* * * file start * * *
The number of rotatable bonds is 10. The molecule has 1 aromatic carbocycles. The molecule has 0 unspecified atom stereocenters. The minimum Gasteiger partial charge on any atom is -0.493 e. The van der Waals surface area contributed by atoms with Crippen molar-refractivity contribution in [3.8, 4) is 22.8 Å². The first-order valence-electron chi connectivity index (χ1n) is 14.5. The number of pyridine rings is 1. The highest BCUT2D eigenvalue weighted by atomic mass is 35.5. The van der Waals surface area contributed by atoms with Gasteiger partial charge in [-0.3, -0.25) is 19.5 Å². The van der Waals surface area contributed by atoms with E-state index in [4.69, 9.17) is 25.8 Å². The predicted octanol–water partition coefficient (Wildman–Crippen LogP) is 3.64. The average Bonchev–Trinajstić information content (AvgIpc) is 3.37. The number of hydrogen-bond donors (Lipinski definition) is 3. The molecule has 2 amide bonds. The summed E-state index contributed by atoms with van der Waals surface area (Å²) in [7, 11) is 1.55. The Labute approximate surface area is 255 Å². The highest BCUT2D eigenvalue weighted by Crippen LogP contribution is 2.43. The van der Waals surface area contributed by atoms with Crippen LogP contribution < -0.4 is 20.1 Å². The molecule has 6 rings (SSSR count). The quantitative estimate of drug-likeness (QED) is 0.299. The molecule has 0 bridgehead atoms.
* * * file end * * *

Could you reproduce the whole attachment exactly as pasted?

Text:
The number of rotatable bonds is 10. The molecule has 1 aromatic carbocycles. The molecule has 0 unspecified atom stereocenters. The minimum Gasteiger partial charge on any atom is -0.493 e. The van der Waals surface area contributed by atoms with Crippen molar-refractivity contribution in [3.8, 4) is 22.8 Å². The first-order valence-electron chi connectivity index (χ1n) is 14.5. The number of pyridine rings is 1. The highest BCUT2D eigenvalue weighted by atomic mass is 35.5. The van der Waals surface area contributed by atoms with Gasteiger partial charge in [-0.3, -0.25) is 19.5 Å². The van der Waals surface area contributed by atoms with E-state index in [4.69, 9.17) is 25.8 Å². The predicted octanol–water partition coefficient (Wildman–Crippen LogP) is 3.64. The average Bonchev–Trinajstić information content (AvgIpc) is 3.37. The number of hydrogen-bond donors (Lipinski definition) is 3. The molecule has 2 amide bonds. The summed E-state index contributed by atoms with van der Waals surface area (Å²) in [7, 11) is 1.55. The Labute approximate surface area is 255 Å². The highest BCUT2D eigenvalue weighted by Crippen LogP contribution is 2.43. The van der Waals surface area contributed by atoms with Crippen LogP contribution < -0.4 is 20.1 Å². The molecule has 6 rings (SSSR count). The quantitative estimate of drug-likeness (QED) is 0.299. The molecule has 0 bridgehead atoms.